Informatica, a company perhaps best known for its data integration capabilities, has had an explosive start to 2010. In addition to an earnings announcement last week that fourth-quarter revenue was $150 million and full-year annual revenue was more than $500 million for the first time ever, Informatica revealed its acquisition of master data management (MDM) vendor Siperian -- a cash purchase of $130 million. Referring to 2009 as a "pivotal year" for the company, Chris Boorman, Informatica's chief marketing officer, says Siperian will "round out [Informatica's] MDM strategy beautifully."
Industry analysts have mentioned Siperian as a potential acquisition target for the past year. "That Informatica had a financial stake in Siperian was no secret," says Jill Dyché, partner and cofounder of Baseline Consulting. "The real surprise is what took so long."
Forrester analyst Rob Karel hinted at the possibility of Informatica purchasing Siperian in a blogpost back in April 2008, shortly after Informatica acquired Identity Systems, aprovider of identity-resolution software. Identity Systems' data-matching technology (now part of Informatica's portfolio) is a critical component of MDM, Karel noted in the post. Not only is identity resolution a component of MDM, but it's a technology that Siperian's product is built on. In fact, the majority of Siperian's approximately 60 customers also happen to be customers of Informatica, including Pfizer, Shire, Bank of America, State Street, and LexisNexis.
Boorman calls the Siperian acquisition a natural evolution of the Informatica technology. The overlaps of Siperian product are evident in three areas, he notes:
- Informatica owns the identity-resolution environment on which Siperian is based.
- The vast majority of Siperian customers also use Informatica's address-cleansing technology (a solution Informatica gained with its July 2009 acquisition of AddressDoctor).
- The majority of Siperian customers use data quality and data integration technology from Informatica to move and clean data.
"This is a very, very unified technology," Boorman stresses, adding that now is an ideal time for Informatica to expand its MDM vision, as customers are moving from recessionary survival modes to revival strategies. "We have seen a growing interest in an adjacent market to us in MDM," Boorman says. "MDM helps [companies] get better value and understanding out of their data."
Dyché says the deal truly lets Informatica round out its MDM journey. "Up until now, Informatica has been straddling the fence on the ‘build-versus-buy' story," she says. "Through other acquisitions…Informatica could fill in components of the MDM stack, and could make a valid argument for putting all the pieces together to deliver MDM." Now, she says, there's no argument that Informatica now has a bona fide MDM offering.
In addition to what Boorman calls Siperian's seamless extension to the Informatica platform, the acquisition was also deemed attractive thanks to Siperian's multidomain MDM approach. Some of its competitors focus on either customer or product data, but Siperian takes a more-holistic approach. As destinationCRM reported late last week, Siperian had been diving into verticals with its Extended Customer View, a solution the company recently introduced for the financial services sector. "This strengthens our approach into verticals and we are very pleased," Boorman says, adding that Informatica will be able to provide Siperian with a broader sales organization that can help MDM better penetrate organizations in those sectors.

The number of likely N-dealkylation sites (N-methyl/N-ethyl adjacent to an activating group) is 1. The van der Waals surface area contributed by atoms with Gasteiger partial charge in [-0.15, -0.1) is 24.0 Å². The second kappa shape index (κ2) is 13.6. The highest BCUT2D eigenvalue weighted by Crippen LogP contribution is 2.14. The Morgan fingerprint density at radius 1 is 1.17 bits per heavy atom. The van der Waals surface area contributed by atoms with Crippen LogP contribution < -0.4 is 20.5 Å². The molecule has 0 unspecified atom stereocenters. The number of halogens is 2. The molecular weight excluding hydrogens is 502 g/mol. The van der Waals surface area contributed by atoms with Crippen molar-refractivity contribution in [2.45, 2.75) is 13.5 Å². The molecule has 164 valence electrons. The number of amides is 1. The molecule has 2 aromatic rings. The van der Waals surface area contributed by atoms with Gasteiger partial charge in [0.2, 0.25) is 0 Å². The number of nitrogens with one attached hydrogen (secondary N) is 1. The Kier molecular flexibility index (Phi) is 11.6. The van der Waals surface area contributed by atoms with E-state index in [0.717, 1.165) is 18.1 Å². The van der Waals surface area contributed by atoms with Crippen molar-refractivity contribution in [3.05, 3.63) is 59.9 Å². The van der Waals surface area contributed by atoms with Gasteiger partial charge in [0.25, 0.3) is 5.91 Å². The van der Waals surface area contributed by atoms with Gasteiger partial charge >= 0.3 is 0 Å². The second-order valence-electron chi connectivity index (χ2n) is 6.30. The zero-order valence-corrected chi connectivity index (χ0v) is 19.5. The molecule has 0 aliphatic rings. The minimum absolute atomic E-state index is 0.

If you were to visit Siperian's Web site shortly after the acquisition, you'd see the Informatica brand name, underscored by "Formerly Siperian." According to Boorman, Informatica plans to transition the Siperian brand over time to Informatica and within six to nine months move forward with only the Informatica brand name. Ivan Chong, general manager of Informatica's data quality business unit will now head oversee MDM strategy and the Siperian tools. Interestingly, Boorman says that Siperian's chief executive officer, Peter Caswell, will aid in the transition, but will soon be looking for new opportunities outside of Informatica.
Karel, in his blogpost about the acquisition, addresses the implications of the deal on Oracle, a close Informatica partner, but also a provider of MDM solutions itself with its CDH and UCM products.
Boorman says he imagines Informatica will continue to do business with Oracle, in part because the software giant is an application MDM provider, according to Boorman, whereas Informatica provides MDM at the infrastructure level. He says Informatica's technology is neither vendor- nor application-specific, so he doesn't see why a customer couldn't use tools from both vendors.
"No matter how often Oracle says how happy [it is] to maintain a friendly state of co-opetition with strategic partners, I don't anticipate [it] will want to run the risk of a competitor pulling the rug out from under its aggressive MDM strategy," Karel writes. He goes on to say, however, that Oracle might very well seek a different provider of identity resolution and might be prone to acquire an address-cleansing solution rather than using Informatica's AddressDoctor.
In other speculation, Karel writes that the long-gestating rumor about IBM acquiring Siperian's MDM competitor, Initiate Systems, is now reaching a fever pitch. "By acquiring Initiate as a defensive move, IBM will eliminate the risk of another vendor (EMC, HP, Microsoft, SAP) from strengthening or entering the MDM market as a tough competitor," Karel writes.
News relevant to the customer relationship management industry is posted several times a day on destinationCRM.com, in addition to the news section Insight that appears every month in the pages of CRM magazine.
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